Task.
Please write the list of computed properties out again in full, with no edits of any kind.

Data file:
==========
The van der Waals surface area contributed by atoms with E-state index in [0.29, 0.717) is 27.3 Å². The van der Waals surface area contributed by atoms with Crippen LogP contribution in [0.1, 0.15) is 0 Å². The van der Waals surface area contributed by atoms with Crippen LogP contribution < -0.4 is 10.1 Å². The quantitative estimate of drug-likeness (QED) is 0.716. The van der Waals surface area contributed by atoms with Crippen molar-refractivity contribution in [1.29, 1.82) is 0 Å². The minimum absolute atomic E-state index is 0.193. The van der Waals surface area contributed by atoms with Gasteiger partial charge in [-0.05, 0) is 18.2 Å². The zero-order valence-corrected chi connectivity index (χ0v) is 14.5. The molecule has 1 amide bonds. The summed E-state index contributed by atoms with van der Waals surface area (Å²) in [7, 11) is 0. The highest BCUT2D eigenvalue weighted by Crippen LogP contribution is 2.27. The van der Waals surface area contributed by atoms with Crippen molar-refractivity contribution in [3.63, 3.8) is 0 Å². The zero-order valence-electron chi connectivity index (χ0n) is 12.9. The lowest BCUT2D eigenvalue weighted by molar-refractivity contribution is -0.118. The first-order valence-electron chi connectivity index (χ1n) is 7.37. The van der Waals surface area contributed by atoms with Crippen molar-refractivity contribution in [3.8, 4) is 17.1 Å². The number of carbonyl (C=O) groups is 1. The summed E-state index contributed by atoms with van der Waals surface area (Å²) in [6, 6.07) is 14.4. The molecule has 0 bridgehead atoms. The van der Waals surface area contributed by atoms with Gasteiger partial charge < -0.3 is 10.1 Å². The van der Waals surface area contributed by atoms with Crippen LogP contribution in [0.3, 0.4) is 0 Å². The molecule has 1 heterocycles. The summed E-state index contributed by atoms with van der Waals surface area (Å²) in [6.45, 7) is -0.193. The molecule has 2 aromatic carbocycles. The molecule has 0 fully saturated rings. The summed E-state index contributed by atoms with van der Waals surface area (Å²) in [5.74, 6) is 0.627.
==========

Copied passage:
The van der Waals surface area contributed by atoms with E-state index in [0.29, 0.717) is 27.3 Å². The van der Waals surface area contributed by atoms with Crippen LogP contribution in [0.1, 0.15) is 0 Å². The van der Waals surface area contributed by atoms with Crippen LogP contribution < -0.4 is 10.1 Å². The quantitative estimate of drug-likeness (QED) is 0.716. The van der Waals surface area contributed by atoms with Crippen molar-refractivity contribution in [1.29, 1.82) is 0 Å². The minimum absolute atomic E-state index is 0.193. The van der Waals surface area contributed by atoms with Gasteiger partial charge in [-0.05, 0) is 18.2 Å². The zero-order valence-corrected chi connectivity index (χ0v) is 14.5. The molecule has 1 amide bonds. The summed E-state index contributed by atoms with van der Waals surface area (Å²) in [7, 11) is 0. The highest BCUT2D eigenvalue weighted by Crippen LogP contribution is 2.27. The van der Waals surface area contributed by atoms with Crippen molar-refractivity contribution in [3.63, 3.8) is 0 Å². The zero-order valence-electron chi connectivity index (χ0n) is 12.9. The lowest BCUT2D eigenvalue weighted by molar-refractivity contribution is -0.118. The first-order valence-electron chi connectivity index (χ1n) is 7.37. The van der Waals surface area contributed by atoms with Crippen molar-refractivity contribution in [3.8, 4) is 17.1 Å². The number of carbonyl (C=O) groups is 1. The summed E-state index contributed by atoms with van der Waals surface area (Å²) in [6, 6.07) is 14.4. The molecule has 0 bridgehead atoms. The van der Waals surface area contributed by atoms with Gasteiger partial charge < -0.3 is 10.1 Å². The van der Waals surface area contributed by atoms with Crippen LogP contribution in [0.3, 0.4) is 0 Å². The molecule has 1 heterocycles. The summed E-state index contributed by atoms with van der Waals surface area (Å²) in [6.45, 7) is -0.193. The molecule has 2 aromatic carbocycles. The molecule has 0 fully saturated rings. The summed E-state index contributed by atoms with van der Waals surface area (Å²) in [5.74, 6) is 0.627.